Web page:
Written by Saima Akhtar (Twitter: @saimathewriter)

Supervised by Dr Charlotte Wildman (Twitter: @TheHistoryGirrl)

Our Twitter: @Ch_Domesticity

As part of our Challenging Domesticity in Britain, 1890-1990 research network, we are dedicating a blog post to the extraordinary suffragette leader Emmeline Pankhurst.

Emmeline Pankhurst, 1910.
Credit: LSE Women’s Library Collection

Read Part One of our blog post below:

Part One

Emmeline Pankhurst, neé Goulden (1858-1928). The Manchester-born leader of the suffragette movement was a wife, a mother, a businesswoman and activist. It was Emmeline’s relentless campaign for women’s suffrage which ultimately paved the way for the passing of The Representation of the People Act in 1918, an important pre-cursor in granting British women the parliamentary vote. But Emmeline’s activism became a source of anxiety and tension within her family. This article examines the ways in which the relationships between Emmeline and her daughters were characterised by political divisions and personal tensions.

Raised in an intellectual family who encouraged newspaper reading and political discussions, this prepared Emmeline well for a life centred on activism. The Gouldens were vocal about their political beliefs: Emmeline’s parents supported women’s voting rights and her grandfather had attended the Peterloo Massacre in 1819. Emmeline’s career began in London, where she advocated for women’s rights and allied herself with trade unions and socialists. After a brief hiatus from public activism, Emmeline returned to Manchester, where her passion for women’s rights was soon invigorated.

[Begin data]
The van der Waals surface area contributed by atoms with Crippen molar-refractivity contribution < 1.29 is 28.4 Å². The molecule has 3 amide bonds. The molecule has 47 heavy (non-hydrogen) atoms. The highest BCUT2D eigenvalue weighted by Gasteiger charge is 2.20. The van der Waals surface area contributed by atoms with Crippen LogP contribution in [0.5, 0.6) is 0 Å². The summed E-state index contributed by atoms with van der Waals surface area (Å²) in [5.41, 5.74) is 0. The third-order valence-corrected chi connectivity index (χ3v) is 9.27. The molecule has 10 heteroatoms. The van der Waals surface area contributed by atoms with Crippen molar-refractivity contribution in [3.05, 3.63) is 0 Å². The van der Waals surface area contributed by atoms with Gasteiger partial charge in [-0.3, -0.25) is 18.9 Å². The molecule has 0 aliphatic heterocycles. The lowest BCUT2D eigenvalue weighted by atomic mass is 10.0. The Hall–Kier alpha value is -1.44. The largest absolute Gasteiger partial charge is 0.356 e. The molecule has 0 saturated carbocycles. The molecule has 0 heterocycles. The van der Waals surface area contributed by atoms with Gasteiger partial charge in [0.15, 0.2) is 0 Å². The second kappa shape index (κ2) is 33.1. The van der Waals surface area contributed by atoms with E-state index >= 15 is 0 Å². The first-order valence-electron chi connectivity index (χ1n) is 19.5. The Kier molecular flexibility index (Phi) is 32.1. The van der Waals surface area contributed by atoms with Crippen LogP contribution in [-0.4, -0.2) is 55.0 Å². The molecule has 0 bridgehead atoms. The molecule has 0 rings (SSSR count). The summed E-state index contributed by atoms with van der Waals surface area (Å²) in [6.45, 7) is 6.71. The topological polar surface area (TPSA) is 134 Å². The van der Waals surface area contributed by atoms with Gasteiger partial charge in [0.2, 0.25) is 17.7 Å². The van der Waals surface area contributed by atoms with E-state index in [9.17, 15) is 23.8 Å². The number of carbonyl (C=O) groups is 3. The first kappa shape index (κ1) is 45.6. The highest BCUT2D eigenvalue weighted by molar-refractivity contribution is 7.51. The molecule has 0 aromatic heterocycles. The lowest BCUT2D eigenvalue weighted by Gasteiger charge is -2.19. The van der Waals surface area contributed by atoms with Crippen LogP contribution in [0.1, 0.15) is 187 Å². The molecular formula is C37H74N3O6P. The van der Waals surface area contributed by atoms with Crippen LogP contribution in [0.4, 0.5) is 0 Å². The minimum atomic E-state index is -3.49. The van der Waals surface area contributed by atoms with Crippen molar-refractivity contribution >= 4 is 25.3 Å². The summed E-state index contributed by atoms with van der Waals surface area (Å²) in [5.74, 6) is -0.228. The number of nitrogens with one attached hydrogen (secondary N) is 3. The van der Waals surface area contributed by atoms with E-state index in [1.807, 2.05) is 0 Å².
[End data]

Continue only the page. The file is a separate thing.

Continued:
In 1903, Emmeline co-founded the female-only organisation, the Women’s Social and Political Union (WSPU) in the parlour of her home at 62 Nelson Street, Manchester. Women in Britain could not vote during this time, so Emmeline spearheaded the WSPU’s campaign for women’s suffrage. Firstly, Emmeline unsuccessfully canvassed for a Bill to be introduced in Parliament that would enfranchise married and unmarried women. [1] The Conservative government of 1885-1906 was divided on the issue of women’s suffrage. Some Conservative politicians understood that extending the vote to women could equate to more votes for their party. But many Members of Parliament did not support the idea of enfranchising women. Some found the idea of changing the status of women personally distasteful. Others ignored the women’s suffrage debate because they prioritised more pressing matters such as nationwide industrial unrest. So the WSPU campaign continued.